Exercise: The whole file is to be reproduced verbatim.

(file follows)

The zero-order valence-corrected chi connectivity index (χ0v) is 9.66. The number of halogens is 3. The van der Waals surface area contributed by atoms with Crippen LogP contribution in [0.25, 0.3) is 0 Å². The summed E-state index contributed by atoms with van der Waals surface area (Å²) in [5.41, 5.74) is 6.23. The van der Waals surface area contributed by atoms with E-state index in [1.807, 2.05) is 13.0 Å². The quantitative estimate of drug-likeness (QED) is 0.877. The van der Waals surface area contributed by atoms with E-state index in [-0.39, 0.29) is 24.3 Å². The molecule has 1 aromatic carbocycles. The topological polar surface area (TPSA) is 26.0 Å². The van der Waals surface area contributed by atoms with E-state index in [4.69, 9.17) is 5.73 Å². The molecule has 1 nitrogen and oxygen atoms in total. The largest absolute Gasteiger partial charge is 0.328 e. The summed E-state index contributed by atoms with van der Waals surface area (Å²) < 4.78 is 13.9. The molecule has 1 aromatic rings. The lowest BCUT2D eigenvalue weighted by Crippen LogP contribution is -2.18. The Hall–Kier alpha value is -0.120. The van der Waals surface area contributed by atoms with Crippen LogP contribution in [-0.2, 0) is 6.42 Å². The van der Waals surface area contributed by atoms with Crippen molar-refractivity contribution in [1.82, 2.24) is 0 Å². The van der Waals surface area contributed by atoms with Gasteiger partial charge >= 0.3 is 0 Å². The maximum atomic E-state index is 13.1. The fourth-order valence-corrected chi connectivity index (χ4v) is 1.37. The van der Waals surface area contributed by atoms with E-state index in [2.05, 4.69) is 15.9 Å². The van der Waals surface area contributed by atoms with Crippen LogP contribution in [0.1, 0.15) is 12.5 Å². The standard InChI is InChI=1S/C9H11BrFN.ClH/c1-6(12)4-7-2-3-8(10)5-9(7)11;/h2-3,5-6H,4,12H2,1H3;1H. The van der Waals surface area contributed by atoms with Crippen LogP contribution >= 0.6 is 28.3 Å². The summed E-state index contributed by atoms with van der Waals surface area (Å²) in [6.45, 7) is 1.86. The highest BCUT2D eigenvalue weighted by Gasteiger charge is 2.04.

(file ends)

The zero-order valence-corrected chi connectivity index (χ0v) is 9.66. The number of halogens is 3. The van der Waals surface area contributed by atoms with Crippen LogP contribution in [0.25, 0.3) is 0 Å². The summed E-state index contributed by atoms with van der Waals surface area (Å²) in [5.41, 5.74) is 6.23. The van der Waals surface area contributed by atoms with E-state index in [1.807, 2.05) is 13.0 Å². The quantitative estimate of drug-likeness (QED) is 0.877. The van der Waals surface area contributed by atoms with E-state index in [-0.39, 0.29) is 24.3 Å². The molecule has 1 aromatic carbocycles. The topological polar surface area (TPSA) is 26.0 Å². The van der Waals surface area contributed by atoms with E-state index in [4.69, 9.17) is 5.73 Å². The molecule has 1 nitrogen and oxygen atoms in total. The largest absolute Gasteiger partial charge is 0.328 e. The summed E-state index contributed by atoms with van der Waals surface area (Å²) < 4.78 is 13.9. The molecule has 1 aromatic rings. The lowest BCUT2D eigenvalue weighted by Crippen LogP contribution is -2.18. The Hall–Kier alpha value is -0.120. The van der Waals surface area contributed by atoms with Crippen LogP contribution in [-0.2, 0) is 6.42 Å². The van der Waals surface area contributed by atoms with Crippen molar-refractivity contribution in [1.82, 2.24) is 0 Å². The van der Waals surface area contributed by atoms with Gasteiger partial charge >= 0.3 is 0 Å². The maximum atomic E-state index is 13.1. The fourth-order valence-corrected chi connectivity index (χ4v) is 1.37. The van der Waals surface area contributed by atoms with E-state index in [2.05, 4.69) is 15.9 Å². The van der Waals surface area contributed by atoms with Crippen LogP contribution in [0.1, 0.15) is 12.5 Å². The standard InChI is InChI=1S/C9H11BrFN.ClH/c1-6(12)4-7-2-3-8(10)5-9(7)11;/h2-3,5-6H,4,12H2,1H3;1H. The van der Waals surface area contributed by atoms with Crippen LogP contribution >= 0.6 is 28.3 Å². The summed E-state index contributed by atoms with van der Waals surface area (Å²) in [6.45, 7) is 1.86. The highest BCUT2D eigenvalue weighted by Gasteiger charge is 2.04.